'Christ Blessing the Children' by Nicolaes Maes via Wikimedia Commons

The True Mystery of a Fact

Monica, the 17-year-old girl killed by a classmate in Milan, Italy. A tragedy that struck the 800 students and teachers of her school. The testimony of two teachers who lead the GS student group at the school.
Giancarlo Ronchi and Vera Drufuca

When, two years ago in a gathering of teachers at the Meeting in Rimini, Cesana warned about an impending wave of violence in Italian schools, on the model of what was happening in America, we never imagined that we would be personally involved in the first bloody episode in an Italian school.

The event made front-page news in all the mass media. During a break from classes, a 17-year-old boy knifed his classmate, who had been his girlfriend and had recently broken up with him.

After the first instants of dizzying grief at the gravity of what had happened, it became immediately clear that this provocation of reality was not limited to this event, but took in all 800 students and our fellow teachers. The plea to understand forcefully emerged, the need to give a sense to what had occurred, precisely because every attempt at explanation sounded inadequate, useless. What had happened was a mystery, the mystery of a person’s heart, but that event called us all into question.

Faced with the question-laden silence of the students, both in class and in an early gathering around the site of the crime, we began to take courage and to attempt to judge what had happened and try to find some way of picking up again, to find some hope. With the help of a short conversation we had very early on with Father Giorgio, we invited everyone to be open to the question, to learn from what had happened, to realize that when you take Mystery out of life and relationships, when you no longer acknowledge that life is something given to you, the only law that remains is that of one’s own measure, one’s own possessing, and ultimately of violence.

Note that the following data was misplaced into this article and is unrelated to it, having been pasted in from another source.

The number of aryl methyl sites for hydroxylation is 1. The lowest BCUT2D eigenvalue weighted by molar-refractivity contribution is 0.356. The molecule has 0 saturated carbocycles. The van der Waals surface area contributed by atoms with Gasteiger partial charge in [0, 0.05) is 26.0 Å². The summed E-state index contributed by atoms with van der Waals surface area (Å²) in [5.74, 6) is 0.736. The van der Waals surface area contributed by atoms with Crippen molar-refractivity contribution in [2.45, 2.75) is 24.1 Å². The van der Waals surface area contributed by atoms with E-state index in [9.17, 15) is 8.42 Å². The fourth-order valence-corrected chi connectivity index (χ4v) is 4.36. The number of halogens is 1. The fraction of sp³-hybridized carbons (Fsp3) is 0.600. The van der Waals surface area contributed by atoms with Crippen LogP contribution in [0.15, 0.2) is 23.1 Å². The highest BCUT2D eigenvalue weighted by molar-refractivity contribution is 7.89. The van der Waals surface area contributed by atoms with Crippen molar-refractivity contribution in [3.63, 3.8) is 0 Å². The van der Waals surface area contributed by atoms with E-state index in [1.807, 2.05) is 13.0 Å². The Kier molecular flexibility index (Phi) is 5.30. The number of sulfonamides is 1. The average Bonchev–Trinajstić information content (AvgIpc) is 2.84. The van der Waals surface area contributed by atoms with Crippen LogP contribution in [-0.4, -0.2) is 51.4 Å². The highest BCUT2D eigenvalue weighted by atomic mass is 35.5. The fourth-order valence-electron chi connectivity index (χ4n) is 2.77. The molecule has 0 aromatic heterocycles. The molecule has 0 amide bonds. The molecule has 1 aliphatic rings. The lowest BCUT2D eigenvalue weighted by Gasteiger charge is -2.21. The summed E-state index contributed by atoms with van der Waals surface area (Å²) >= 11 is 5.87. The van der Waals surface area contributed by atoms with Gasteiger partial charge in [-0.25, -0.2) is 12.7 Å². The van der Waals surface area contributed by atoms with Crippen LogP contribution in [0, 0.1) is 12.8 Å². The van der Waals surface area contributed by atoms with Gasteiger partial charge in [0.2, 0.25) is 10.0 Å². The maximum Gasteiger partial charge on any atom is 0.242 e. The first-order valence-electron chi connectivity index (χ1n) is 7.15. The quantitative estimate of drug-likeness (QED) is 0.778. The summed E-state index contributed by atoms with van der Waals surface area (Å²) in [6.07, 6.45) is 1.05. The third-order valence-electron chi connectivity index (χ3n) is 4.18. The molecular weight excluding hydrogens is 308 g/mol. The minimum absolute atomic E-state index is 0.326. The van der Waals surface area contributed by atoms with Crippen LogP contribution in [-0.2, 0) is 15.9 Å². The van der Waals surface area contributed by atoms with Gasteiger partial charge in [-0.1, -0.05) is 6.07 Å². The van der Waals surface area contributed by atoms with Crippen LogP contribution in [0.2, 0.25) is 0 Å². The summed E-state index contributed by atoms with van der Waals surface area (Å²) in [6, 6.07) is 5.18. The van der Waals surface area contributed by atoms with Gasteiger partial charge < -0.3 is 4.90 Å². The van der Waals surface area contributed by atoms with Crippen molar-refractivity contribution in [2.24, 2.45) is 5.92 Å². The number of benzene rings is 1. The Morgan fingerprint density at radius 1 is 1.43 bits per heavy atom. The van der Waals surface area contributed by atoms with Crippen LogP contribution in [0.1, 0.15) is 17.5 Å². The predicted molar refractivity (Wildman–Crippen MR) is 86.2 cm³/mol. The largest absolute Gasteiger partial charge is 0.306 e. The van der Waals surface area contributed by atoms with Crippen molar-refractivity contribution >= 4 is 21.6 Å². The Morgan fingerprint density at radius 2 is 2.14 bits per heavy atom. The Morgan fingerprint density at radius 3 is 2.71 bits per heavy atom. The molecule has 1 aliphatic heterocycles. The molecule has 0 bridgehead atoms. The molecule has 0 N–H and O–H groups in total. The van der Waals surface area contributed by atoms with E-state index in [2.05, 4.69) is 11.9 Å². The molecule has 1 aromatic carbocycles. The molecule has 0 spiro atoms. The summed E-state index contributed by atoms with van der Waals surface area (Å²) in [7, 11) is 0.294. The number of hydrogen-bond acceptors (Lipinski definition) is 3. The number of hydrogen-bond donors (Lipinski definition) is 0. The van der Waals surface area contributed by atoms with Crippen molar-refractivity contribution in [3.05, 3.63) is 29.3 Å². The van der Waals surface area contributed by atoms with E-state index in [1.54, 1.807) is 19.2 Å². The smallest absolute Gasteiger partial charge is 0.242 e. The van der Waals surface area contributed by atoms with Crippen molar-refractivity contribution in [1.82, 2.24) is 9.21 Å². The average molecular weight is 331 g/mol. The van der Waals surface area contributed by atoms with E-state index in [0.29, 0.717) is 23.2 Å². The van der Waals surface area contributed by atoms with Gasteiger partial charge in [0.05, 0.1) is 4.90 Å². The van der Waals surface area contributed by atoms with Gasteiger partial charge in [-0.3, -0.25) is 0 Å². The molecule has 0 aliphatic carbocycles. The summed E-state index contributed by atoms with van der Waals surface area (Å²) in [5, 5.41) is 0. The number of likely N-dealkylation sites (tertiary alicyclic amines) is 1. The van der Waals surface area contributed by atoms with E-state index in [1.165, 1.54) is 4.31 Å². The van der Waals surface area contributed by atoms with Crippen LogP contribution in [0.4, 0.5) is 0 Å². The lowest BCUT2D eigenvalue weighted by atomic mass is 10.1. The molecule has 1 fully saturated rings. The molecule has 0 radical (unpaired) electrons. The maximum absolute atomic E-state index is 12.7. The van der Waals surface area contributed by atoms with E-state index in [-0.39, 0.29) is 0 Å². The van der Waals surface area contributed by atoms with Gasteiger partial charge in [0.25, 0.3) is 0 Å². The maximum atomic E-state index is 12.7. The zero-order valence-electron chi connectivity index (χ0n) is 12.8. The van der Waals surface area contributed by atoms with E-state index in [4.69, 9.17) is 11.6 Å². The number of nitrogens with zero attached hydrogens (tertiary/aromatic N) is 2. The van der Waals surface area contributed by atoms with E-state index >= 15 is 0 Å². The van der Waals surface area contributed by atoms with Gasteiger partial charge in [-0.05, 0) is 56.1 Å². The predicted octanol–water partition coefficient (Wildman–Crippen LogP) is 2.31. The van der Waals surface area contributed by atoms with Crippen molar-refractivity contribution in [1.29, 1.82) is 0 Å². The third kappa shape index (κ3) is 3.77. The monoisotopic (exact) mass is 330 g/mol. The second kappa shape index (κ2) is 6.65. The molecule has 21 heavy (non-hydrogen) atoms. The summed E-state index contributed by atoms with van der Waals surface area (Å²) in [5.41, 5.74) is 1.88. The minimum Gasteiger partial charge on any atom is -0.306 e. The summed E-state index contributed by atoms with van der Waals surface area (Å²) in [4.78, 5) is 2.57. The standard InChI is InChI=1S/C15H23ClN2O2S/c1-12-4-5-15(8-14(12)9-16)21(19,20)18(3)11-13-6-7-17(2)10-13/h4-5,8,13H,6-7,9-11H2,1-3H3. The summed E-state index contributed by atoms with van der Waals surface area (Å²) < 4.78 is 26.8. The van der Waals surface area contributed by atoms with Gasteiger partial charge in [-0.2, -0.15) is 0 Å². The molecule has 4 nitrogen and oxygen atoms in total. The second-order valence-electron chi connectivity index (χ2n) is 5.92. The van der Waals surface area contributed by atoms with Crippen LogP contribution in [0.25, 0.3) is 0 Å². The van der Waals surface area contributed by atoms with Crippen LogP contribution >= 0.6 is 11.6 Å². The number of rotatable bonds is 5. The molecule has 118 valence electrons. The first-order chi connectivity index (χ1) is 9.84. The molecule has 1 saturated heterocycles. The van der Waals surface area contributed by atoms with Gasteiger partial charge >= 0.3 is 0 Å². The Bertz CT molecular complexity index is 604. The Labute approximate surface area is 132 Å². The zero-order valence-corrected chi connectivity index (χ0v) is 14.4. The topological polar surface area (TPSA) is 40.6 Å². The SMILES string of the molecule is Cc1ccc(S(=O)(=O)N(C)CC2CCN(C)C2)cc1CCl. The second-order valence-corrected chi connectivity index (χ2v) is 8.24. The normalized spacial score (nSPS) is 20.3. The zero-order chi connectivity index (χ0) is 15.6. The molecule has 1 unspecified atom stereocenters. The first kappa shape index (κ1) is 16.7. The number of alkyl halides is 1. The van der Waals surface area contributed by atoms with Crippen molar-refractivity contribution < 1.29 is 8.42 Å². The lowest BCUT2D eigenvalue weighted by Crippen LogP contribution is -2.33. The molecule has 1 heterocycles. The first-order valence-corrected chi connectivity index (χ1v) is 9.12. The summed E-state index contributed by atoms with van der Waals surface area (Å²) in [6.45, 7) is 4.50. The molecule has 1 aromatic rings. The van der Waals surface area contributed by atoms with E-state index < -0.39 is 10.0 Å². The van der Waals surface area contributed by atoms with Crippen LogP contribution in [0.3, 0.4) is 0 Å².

The days of that week passed for us in a state of constant wonder at all the good things the Lord was causing to happen. In our classes, what came out was an explicit request for a judgment and an unusually docile willingness to keep the question alive and to seek a judgment: “It’s true, sometimes we too are violent in our relationships.” Instead of the usual, “In my opinion, instead…,” one girl said, “It seems to me I have to start living all over again. I have to learn everything again.” Many sought out our company. A girl, with hair dyed bright red, earrings everywhere, wearing studs and chains, followed one of us all the way into the classroom and said, “Can I stay here with you?” Another said, “In you I have seen persons, not just teachers. I was not a believer, but I understand that only with faith can I face what has happened.” Thus, the initiatives that arose (and were easy to carry out) were dictated to us by simply accepting totally the challenge that reality put to us through the questions of the kids.

Intense Dialogue
The Mass celebrated by Father Marcello in the church in Sesto San Giovanni provided a fundamental reference point for judgment. Delineating with absolute clarity and simplicity the conditions for a path of truth through life, he helped everyone to face this event with faith and hope (and indeed, even the authorities and the Mayor of Sesto were astounded at his words). So many people asked for the text of the homily that hundreds of copies of it were distributed in the classes, and we used it for a great “ray” that we held later with many students as well as a group of teachers. The dialogue was intense and full of questions: “How is it possible to love a person and then hurt them? What does it mean to love? If by doing violence to someone, one also hurts himself, why does he still do it?”

The different way of looking at things and the friendship that arose with some girls resulted in the desire–taking our cue from the statement made by the student representative to the School Council, which ended with the words, “We are only 16 or 17 years old; someone has to help us to understand, help us to understand!”–to write a letter to the President of Italy, in the name of all the students, to say to everyone that the schools must not abdicate their task of educating, and that a renewal of the school system can only start from the question of the destiny, the meaning to give to one’s life and one’s commitment in coming to school.
It also happened that a fellow teacher stopped us in the hall and asked, “How do you always manage to have words of truth to give these kids even in times like this? I reach a certain point and then I have to pick up the lesson again.”

We are well aware that after the opening of hearts taking place in these days, very soon the usual indifference or hostility will set in again. From the very beginning, also due to the inability of many adults to face this event and to risk offering reasons, the invitation to get back to a necessary normality was transformed into a total “normalization” of the exceptional question that had emerged. No one can deny the evident miracle of change that has come about in our lives and in many people’s way of looking at things, nor can we lose the renewed awareness that our human experience is truly guided by an Other and that only He can transform such a painful event into a world of good. It falls to us humbly to follow this history, made up of what happens, and to ask to be, wherever we are called, His hands, His words, His heart, imploring the Lord to accomplish fully what He has so mysteriously begun.